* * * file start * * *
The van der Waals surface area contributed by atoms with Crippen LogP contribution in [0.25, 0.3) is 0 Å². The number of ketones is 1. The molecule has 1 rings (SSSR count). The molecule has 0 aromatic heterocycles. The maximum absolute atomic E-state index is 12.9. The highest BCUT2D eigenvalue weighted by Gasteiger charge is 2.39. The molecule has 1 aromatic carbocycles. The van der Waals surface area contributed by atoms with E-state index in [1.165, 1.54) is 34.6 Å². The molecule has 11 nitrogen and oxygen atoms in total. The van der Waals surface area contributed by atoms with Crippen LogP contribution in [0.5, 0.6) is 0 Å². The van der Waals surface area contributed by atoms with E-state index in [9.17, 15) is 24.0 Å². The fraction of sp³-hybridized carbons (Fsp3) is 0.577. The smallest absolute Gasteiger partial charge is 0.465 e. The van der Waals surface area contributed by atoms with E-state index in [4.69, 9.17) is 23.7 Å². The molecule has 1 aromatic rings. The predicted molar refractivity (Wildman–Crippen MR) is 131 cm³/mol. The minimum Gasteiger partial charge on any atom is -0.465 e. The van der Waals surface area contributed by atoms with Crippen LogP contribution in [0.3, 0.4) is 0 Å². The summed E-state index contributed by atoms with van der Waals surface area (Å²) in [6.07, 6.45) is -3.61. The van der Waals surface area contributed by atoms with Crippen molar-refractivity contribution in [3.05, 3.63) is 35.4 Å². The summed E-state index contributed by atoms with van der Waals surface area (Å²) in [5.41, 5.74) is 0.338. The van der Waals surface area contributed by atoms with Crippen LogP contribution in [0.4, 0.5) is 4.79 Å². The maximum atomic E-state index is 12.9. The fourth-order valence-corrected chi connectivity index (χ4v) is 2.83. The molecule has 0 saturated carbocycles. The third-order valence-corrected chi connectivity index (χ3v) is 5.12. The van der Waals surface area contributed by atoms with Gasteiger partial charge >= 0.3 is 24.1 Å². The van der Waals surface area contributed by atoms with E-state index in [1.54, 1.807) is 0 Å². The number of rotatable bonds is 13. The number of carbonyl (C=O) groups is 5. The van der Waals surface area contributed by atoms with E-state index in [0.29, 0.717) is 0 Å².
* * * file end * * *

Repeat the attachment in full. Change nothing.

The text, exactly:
The van der Waals surface area contributed by atoms with Crippen LogP contribution in [0.25, 0.3) is 0 Å². The number of ketones is 1. The molecule has 1 rings (SSSR count). The molecule has 0 aromatic heterocycles. The maximum absolute atomic E-state index is 12.9. The highest BCUT2D eigenvalue weighted by Gasteiger charge is 2.39. The molecule has 1 aromatic carbocycles. The van der Waals surface area contributed by atoms with E-state index in [1.165, 1.54) is 34.6 Å². The molecule has 11 nitrogen and oxygen atoms in total. The van der Waals surface area contributed by atoms with Crippen LogP contribution in [0.5, 0.6) is 0 Å². The van der Waals surface area contributed by atoms with E-state index in [9.17, 15) is 24.0 Å². The fraction of sp³-hybridized carbons (Fsp3) is 0.577. The smallest absolute Gasteiger partial charge is 0.465 e. The van der Waals surface area contributed by atoms with E-state index in [4.69, 9.17) is 23.7 Å². The molecule has 1 aromatic rings. The predicted molar refractivity (Wildman–Crippen MR) is 131 cm³/mol. The minimum Gasteiger partial charge on any atom is -0.465 e. The van der Waals surface area contributed by atoms with Crippen LogP contribution in [0.3, 0.4) is 0 Å². The summed E-state index contributed by atoms with van der Waals surface area (Å²) in [6.07, 6.45) is -3.61. The van der Waals surface area contributed by atoms with Crippen molar-refractivity contribution in [3.05, 3.63) is 35.4 Å². The summed E-state index contributed by atoms with van der Waals surface area (Å²) in [5.41, 5.74) is 0.338. The van der Waals surface area contributed by atoms with Crippen LogP contribution in [0.4, 0.5) is 4.79 Å². The maximum atomic E-state index is 12.9. The fourth-order valence-corrected chi connectivity index (χ4v) is 2.83. The molecule has 0 saturated carbocycles. The third-order valence-corrected chi connectivity index (χ3v) is 5.12. The van der Waals surface area contributed by atoms with Gasteiger partial charge >= 0.3 is 24.1 Å². The van der Waals surface area contributed by atoms with E-state index in [1.54, 1.807) is 0 Å². The number of rotatable bonds is 13. The number of carbonyl (C=O) groups is 5. The van der Waals surface area contributed by atoms with E-state index in [0.29, 0.717) is 0 Å².